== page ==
According to Pope Francis, "humanity is experiencing a turning-point in its history." Decrying "dehumanization" as a "sign of the times," he wrote in a letter last week that the way forward for humanity is "synthesis." Accordingly, one of his emphatic conclusions is that "Muslim terrorism does not exist."
The letter Francis wrote was to a group of Christian activists meeting in Modesto, California. Called the World Meeting of Popular Movements (WMPM), it is a social justice movement that regards itself as "an intiative of Pope Francis."
WMPM finds its purpose in the Pope's "apostolic exhortation" of Jesus' gospel, or "good news," in his 2013 publication of Evangelii Gaudium. In English, the title is The Joy of the Gospel.
Dubbed "the manifesto of Francis," it is a missive that describes "the heart of the gospel" as an awakening from moral blindness made possible by Jesus' death and resurrection. Accordingly, the evangelistic mission of Christians is "to see God in others and go forth from ourselves to seek the good of others."
Nowhere in the 52,000 word "Joy of the Gospel" does the Pope describe the gospel according to the New Testament; specifically, as "God in Christ reconciling the world to himself, not counting their trespasses against them." He has a lot to say about evangelization as "the word of reconciliation," but for Francis that word is about reconciliation of men with men, not men with God.
For historic Christian orthodoxy, this is a matter of putting the cart before the horse; or, perhaps more accurately, replacing the horse with the cart.
The Pope's letter to the WMPM last week picks up on the idea of salvation from moral blindness by asserting that, at its core, the blindness threatening the world today is a prevailing unwillingness to regard all men as neighbors.
The essential sin of humanity, the Pope contends, is dehumanization. According to Francis, humanity's root problem is rebellion of people against people instead of people against God.
Under this theological scheme, the Bible's original sin would be Cain's dehumanizing murder of his brother, not rebellion against God by disobeying his instructions - something Cain's parents did first in the Garden of Eden and, following suit, Cain did too in the manner of sacrifices he offered to God.
How far has Francis wandered from Christian orthodoxy?
Asserting that the world's rising tide of dehumanization is a "sign of the times," Francis says the way forward is synthesis.
The reference is to a philosophical system called Hegelianism. Named for its originator, Georg Wilhelm Freidrich Hegel, it asserts that all reality is "in process." The inexorable goal of this universal process is freedom. The impersonal law of process, Hegel said, is "God."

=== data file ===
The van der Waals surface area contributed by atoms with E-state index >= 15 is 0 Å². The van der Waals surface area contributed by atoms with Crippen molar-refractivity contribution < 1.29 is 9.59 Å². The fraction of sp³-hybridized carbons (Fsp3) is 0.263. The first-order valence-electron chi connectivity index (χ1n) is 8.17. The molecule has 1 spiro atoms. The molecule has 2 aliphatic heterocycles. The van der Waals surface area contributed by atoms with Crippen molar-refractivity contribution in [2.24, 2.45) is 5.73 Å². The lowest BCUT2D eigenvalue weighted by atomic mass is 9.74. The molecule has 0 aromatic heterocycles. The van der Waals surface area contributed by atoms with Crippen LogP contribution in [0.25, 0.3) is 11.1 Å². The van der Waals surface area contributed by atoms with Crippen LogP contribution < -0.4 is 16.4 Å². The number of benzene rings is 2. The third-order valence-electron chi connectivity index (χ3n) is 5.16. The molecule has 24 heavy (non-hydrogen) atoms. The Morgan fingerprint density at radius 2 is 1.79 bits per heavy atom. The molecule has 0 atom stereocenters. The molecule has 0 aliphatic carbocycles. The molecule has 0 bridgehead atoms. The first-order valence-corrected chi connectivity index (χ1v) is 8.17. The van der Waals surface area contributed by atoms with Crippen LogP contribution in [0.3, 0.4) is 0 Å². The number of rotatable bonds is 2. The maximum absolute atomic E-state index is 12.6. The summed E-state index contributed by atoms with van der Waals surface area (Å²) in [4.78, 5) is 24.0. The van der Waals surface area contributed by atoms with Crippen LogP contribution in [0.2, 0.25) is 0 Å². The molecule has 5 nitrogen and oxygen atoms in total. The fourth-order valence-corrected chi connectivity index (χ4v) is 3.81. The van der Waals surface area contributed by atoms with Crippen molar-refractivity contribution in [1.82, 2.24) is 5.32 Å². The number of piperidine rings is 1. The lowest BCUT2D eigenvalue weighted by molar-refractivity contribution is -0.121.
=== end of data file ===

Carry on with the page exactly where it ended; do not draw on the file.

How then does humanity keep in step with "God's" development toward freedom? Logic is not valid, he argued, because logic assumes universal, unchanging truth. In Hegel's system, truth is dynamic, not static; changeable, not immutable. Thus the only way to keep in step with "God" is by synthesis, an ongoing blend of opposites.
This is the path that Francis advocated in last week's letter.
We should be neither paralyzed by fear nor shackled within the conflict. We have to acknowledge the danger but also the opportunity that every crisis brings in order to advance to a successful synthesis. In the Chinese language, which expresses the ancestral wisdom of that great people, the word “crisis” is comprised of two ideograms: Wēi, which represents “danger”, and Jī, which represents “opportunity”. [emphasis added]
The path of synthesis, according to Francis's letter, means two things: fighting for "social justice" and defending "our Sister Mother Earth."
"Sister Mother Earth," he warns, is threatened by global warming.
Time is running out, he writes. Let us act. I ask you again—all of you, people of all backgrounds including native people, pastors, political leaders—to defend Creation.
As for "social justice," the root of global eruptions of dehumanization (a.k.a., terrorism) is economic injustice.
The poor and the poorer peoples are accused of violence yet, without equal opportunities, the different forms of aggression and conflict will find a fertile terrain for growth and will eventually explode.
In the context of this diagnosis, along with his assumption that all people are essentially good, Francis, head of the Roman Catholic Church, asserts...
...no religion is terrorist.
Christian terrorism does not exist;
Jewish terrorism does not exist; and
Muslim terrorism does not exist.
They do not exist.
What, then, does the Pope intend by affirming the "fight" for social justice? The conclusion seems inescapable.
Those who contend there are real differences between these religions, and that terrorism is, in fact, a defining characteristic of Islamic doctrine, are opponents of humanity and the Roman Catholic Church.
As such, Francis "reaffirms," they are enemies who must be fought.
According to the Pope, this is the 21st century mission of Christianity, in such a time as this.